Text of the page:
Health and Exercise Studies Open when gep_category = HES
Each course in the Health and Exercise Studies category of the General Education Program will provide instruction and guidance that help students to:
 
 

 
 

 
 

 
 

 
&
 

 
 

 
 

 
 

Global Knowledge Open when gep_category = GLOBAL
Each course in the Global Knowledge category of the General Education Program will provide instruction and guidance that help students to achieve objective #1 plus at least one of objectives 2, 3, and 4:
 
 

 
 

 
Please complete at least 1 of the following student objectives.
 

 
 

 
 

 
 

 
 

 
 

US Diversity Open when gep_category = USDIV
Each course in the US Diversity category of the General Education Program will provide instruction and guidance that help students to achieve at least 2 of the following objectives:
Please complete at least 2 of the following student objectives.
 
 

 
 

 
 

 
 

 
 

 
 

 
 

 
 

Requisites and Scheduling
100
 
a. If seats are restricted, describe the restrictions being applied.
 
Seats are restricted only to freshmen and sophomores as this is a 100-level, introductory course.
 
b. Is this restriction listed in the course catalog description for the course?
 
Yes
 
List all course pre-requisites, co-requisites, and restrictive statements (ex: Jr standing; Chemistry majors only). If none, state none.
 
Restricted to Freshmen and Sophomores
 
List any discipline specific background or skills that a student is expected to have prior to taking this course. If none, state none. (ex: ability to analyze historical text; prepare a lesson plan)
 
None
Additional Information
Complete the following 3 questions or attach a syllabus that includes this information. If a 400-level or dual level course, a syllabus is required.
 
Title and author of any required text or publications.
 
Introduction to Companion Animals by Dr. Kimberly Ange-van Heugten
 
Major topics to be covered and required readings including laboratory and studio topics.
 
See attached syllabus for topics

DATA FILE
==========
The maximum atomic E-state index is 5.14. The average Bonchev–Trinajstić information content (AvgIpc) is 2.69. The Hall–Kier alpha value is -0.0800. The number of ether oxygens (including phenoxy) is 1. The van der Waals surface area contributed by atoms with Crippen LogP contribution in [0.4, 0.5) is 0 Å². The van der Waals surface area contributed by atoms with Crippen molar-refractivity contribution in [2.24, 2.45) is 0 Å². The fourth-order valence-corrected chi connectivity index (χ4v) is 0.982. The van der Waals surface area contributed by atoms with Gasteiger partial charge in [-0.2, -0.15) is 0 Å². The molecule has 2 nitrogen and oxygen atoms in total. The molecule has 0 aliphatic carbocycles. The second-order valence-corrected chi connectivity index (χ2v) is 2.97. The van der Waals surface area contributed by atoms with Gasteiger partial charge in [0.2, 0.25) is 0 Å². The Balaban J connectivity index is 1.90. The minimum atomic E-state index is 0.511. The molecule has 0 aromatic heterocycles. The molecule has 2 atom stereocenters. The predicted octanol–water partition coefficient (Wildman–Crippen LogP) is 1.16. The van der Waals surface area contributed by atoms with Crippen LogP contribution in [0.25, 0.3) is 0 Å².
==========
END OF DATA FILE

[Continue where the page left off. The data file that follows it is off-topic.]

List any required field trips, out of class activities, and/or guest speakers.
 
Up to 4 guest speakers will give lectures during normal class time.
No additional resources are needed as this course is part of Dr. Ange-van Heugten's normal teaching load.

Student Learning Outcomes

At the end of this course, the student will be expected to be able to:


1) Compare and contrast the basic differences and similarities among companion animal species & then utilize basic scientific principles to differentiate how (and why) these animals function in today’s society (GEP).


2) Recognize and provide the common attributes of many breeds of dogs and cats common to the USA;


3) Identify the living habits and behavior of companion animals and the husbandry methods required to meet the needs of these animals;


4) Summarize mammalian anatomy and physiology, especially of both dog and cat species;


5) Outline the basic biological concepts of nutrition, reproduction, genetics and diseases of companion animals (GEP);


6) Recall the basic training currently utilized for primarily dog and cat species;


7) Evaluate how and why problem behaviors can arise in dog and cat species and propose ways to address them;


8) Investigate and apply the legal regulations and policies to determine the best management techniques (in relationship to animal ownership and care);


9) Describe and explain emerging research on the special relationship that exists between humans and companion animals;


10) Utilize information from guest speaker presentations on various companion animal current topics to explore future career or ownership opportunities.


Evaluation MethodWeighting/Points for EachDetails
Quizzes3 @ 30 points each90 points
Multiple exams3 @ 100 points each300 points
Final Exam140 points1 comprehensive final exam
Attendance40 points3 or fewer unexcused absences:40 points
4 missed classes: 30 points
5 missed classes: 20 points
6 missed classes: 10 points
7+ missed classes: 0 points
Other100 points (Optional Research Term paper)(For those that wish to rectify a low exam grade, ANS 105 offers an optional research term paper to replace the low grade. (Please note – if you miss an exam – the paper will not replace an exam grade of 0). Guidelines are posted separately on moodle. If the guidelines are not followed precisely, this paper will not be graded. The paper is due on Monday Nov. 30th or before (e-mail distribution is fine). This could be a great way for many of you to enhance your class grade if needed.)
DiscussionUp to 40 points (if applicable)Discussion points might be assigned if the instructor asks students to write short opinion papers when directed
This course is being submitted for re-evaluation for GEP Natural Sciences.
aeherget (Wed, 25 Jan 2017 14:13:36 GMT): AECHH: Uploading syllabus at instructor's request via email 1/25/2017.
aeherget (Fri, 10 Feb 2017 16:54:04 GMT): AECHH: Uploading updated syllabus at instructor's request via email 2/7/2017.
Key: 175